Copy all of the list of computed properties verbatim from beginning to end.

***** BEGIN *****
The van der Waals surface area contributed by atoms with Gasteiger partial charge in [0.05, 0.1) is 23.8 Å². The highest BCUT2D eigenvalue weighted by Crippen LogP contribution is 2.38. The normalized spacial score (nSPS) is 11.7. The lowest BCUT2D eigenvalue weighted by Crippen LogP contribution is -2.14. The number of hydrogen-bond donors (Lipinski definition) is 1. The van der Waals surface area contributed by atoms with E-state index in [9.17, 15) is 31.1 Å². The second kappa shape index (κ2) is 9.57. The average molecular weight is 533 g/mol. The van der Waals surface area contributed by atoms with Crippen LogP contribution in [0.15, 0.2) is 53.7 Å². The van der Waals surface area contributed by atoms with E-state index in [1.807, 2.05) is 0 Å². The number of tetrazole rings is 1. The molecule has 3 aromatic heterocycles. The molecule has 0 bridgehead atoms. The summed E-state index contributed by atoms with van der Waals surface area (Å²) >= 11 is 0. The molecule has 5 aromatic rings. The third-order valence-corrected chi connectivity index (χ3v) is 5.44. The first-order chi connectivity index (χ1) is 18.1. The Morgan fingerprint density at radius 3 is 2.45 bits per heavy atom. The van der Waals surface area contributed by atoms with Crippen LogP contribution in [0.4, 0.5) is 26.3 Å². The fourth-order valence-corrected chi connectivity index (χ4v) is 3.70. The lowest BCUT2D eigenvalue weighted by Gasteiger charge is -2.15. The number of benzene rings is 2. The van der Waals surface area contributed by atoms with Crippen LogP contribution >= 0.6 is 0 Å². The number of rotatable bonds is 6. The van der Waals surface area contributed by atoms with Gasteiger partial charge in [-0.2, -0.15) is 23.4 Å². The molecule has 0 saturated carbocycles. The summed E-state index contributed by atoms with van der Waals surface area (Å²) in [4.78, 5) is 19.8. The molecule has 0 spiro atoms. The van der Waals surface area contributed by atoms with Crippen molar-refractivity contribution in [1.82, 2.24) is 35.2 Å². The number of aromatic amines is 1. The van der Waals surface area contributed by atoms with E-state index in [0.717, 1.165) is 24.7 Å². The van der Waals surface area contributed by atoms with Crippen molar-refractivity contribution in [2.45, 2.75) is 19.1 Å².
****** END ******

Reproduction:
The van der Waals surface area contributed by atoms with Gasteiger partial charge in [0.05, 0.1) is 23.8 Å². The highest BCUT2D eigenvalue weighted by Crippen LogP contribution is 2.38. The normalized spacial score (nSPS) is 11.7. The lowest BCUT2D eigenvalue weighted by Crippen LogP contribution is -2.14. The number of hydrogen-bond donors (Lipinski definition) is 1. The van der Waals surface area contributed by atoms with E-state index in [9.17, 15) is 31.1 Å². The second kappa shape index (κ2) is 9.57. The average molecular weight is 533 g/mol. The van der Waals surface area contributed by atoms with Crippen LogP contribution in [0.15, 0.2) is 53.7 Å². The van der Waals surface area contributed by atoms with E-state index in [1.807, 2.05) is 0 Å². The number of tetrazole rings is 1. The molecule has 3 aromatic heterocycles. The molecule has 0 bridgehead atoms. The summed E-state index contributed by atoms with van der Waals surface area (Å²) >= 11 is 0. The molecule has 5 aromatic rings. The third-order valence-corrected chi connectivity index (χ3v) is 5.44. The first-order chi connectivity index (χ1) is 18.1. The Morgan fingerprint density at radius 3 is 2.45 bits per heavy atom. The van der Waals surface area contributed by atoms with Crippen LogP contribution in [0.4, 0.5) is 26.3 Å². The fourth-order valence-corrected chi connectivity index (χ4v) is 3.70. The lowest BCUT2D eigenvalue weighted by Gasteiger charge is -2.15. The number of benzene rings is 2. The van der Waals surface area contributed by atoms with Crippen LogP contribution >= 0.6 is 0 Å². The number of rotatable bonds is 6. The van der Waals surface area contributed by atoms with Gasteiger partial charge in [-0.2, -0.15) is 23.4 Å². The molecule has 0 saturated carbocycles. The summed E-state index contributed by atoms with van der Waals surface area (Å²) in [4.78, 5) is 19.8. The molecule has 0 spiro atoms. The van der Waals surface area contributed by atoms with Crippen molar-refractivity contribution in [1.82, 2.24) is 35.2 Å². The number of aromatic amines is 1. The van der Waals surface area contributed by atoms with E-state index in [0.717, 1.165) is 24.7 Å². The van der Waals surface area contributed by atoms with Crippen molar-refractivity contribution in [2.45, 2.75) is 19.1 Å².